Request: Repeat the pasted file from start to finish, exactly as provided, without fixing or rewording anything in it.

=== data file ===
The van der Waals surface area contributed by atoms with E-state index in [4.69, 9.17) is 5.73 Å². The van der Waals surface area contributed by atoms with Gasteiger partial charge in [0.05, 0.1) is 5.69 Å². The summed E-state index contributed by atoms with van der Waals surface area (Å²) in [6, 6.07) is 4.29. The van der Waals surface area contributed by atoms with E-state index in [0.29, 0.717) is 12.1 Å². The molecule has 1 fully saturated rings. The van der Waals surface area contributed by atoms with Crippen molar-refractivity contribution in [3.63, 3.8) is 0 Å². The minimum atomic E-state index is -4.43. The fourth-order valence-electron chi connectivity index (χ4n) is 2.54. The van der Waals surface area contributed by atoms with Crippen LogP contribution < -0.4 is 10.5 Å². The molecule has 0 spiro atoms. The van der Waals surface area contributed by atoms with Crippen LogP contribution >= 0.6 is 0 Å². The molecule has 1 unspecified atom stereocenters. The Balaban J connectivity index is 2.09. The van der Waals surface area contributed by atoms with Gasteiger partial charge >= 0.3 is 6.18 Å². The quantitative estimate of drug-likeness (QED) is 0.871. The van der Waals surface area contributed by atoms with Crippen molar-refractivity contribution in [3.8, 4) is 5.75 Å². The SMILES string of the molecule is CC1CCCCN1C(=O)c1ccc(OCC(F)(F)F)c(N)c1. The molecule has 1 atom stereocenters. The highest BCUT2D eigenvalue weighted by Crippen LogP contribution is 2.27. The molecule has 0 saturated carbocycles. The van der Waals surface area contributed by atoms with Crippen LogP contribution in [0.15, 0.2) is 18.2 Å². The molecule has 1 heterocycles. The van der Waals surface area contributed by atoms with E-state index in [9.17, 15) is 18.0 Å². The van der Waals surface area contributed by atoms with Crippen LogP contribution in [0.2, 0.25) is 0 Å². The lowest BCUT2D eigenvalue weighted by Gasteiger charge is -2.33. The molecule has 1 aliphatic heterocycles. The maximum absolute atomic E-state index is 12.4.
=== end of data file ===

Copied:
The van der Waals surface area contributed by atoms with E-state index in [4.69, 9.17) is 5.73 Å². The van der Waals surface area contributed by atoms with Gasteiger partial charge in [0.05, 0.1) is 5.69 Å². The summed E-state index contributed by atoms with van der Waals surface area (Å²) in [6, 6.07) is 4.29. The van der Waals surface area contributed by atoms with E-state index in [0.29, 0.717) is 12.1 Å². The molecule has 1 fully saturated rings. The van der Waals surface area contributed by atoms with Crippen molar-refractivity contribution in [3.63, 3.8) is 0 Å². The minimum atomic E-state index is -4.43. The fourth-order valence-electron chi connectivity index (χ4n) is 2.54. The van der Waals surface area contributed by atoms with Crippen LogP contribution < -0.4 is 10.5 Å². The molecule has 0 spiro atoms. The van der Waals surface area contributed by atoms with Crippen LogP contribution >= 0.6 is 0 Å². The molecule has 1 unspecified atom stereocenters. The Balaban J connectivity index is 2.09. The van der Waals surface area contributed by atoms with Gasteiger partial charge >= 0.3 is 6.18 Å². The quantitative estimate of drug-likeness (QED) is 0.871. The van der Waals surface area contributed by atoms with Crippen molar-refractivity contribution in [3.8, 4) is 5.75 Å². The SMILES string of the molecule is CC1CCCCN1C(=O)c1ccc(OCC(F)(F)F)c(N)c1. The molecule has 1 atom stereocenters. The highest BCUT2D eigenvalue weighted by Crippen LogP contribution is 2.27. The molecule has 0 saturated carbocycles. The van der Waals surface area contributed by atoms with Crippen LogP contribution in [0.15, 0.2) is 18.2 Å². The molecule has 1 heterocycles. The van der Waals surface area contributed by atoms with E-state index in [9.17, 15) is 18.0 Å². The van der Waals surface area contributed by atoms with Crippen LogP contribution in [0.2, 0.25) is 0 Å². The lowest BCUT2D eigenvalue weighted by Gasteiger charge is -2.33. The molecule has 1 aliphatic heterocycles. The maximum absolute atomic E-state index is 12.4.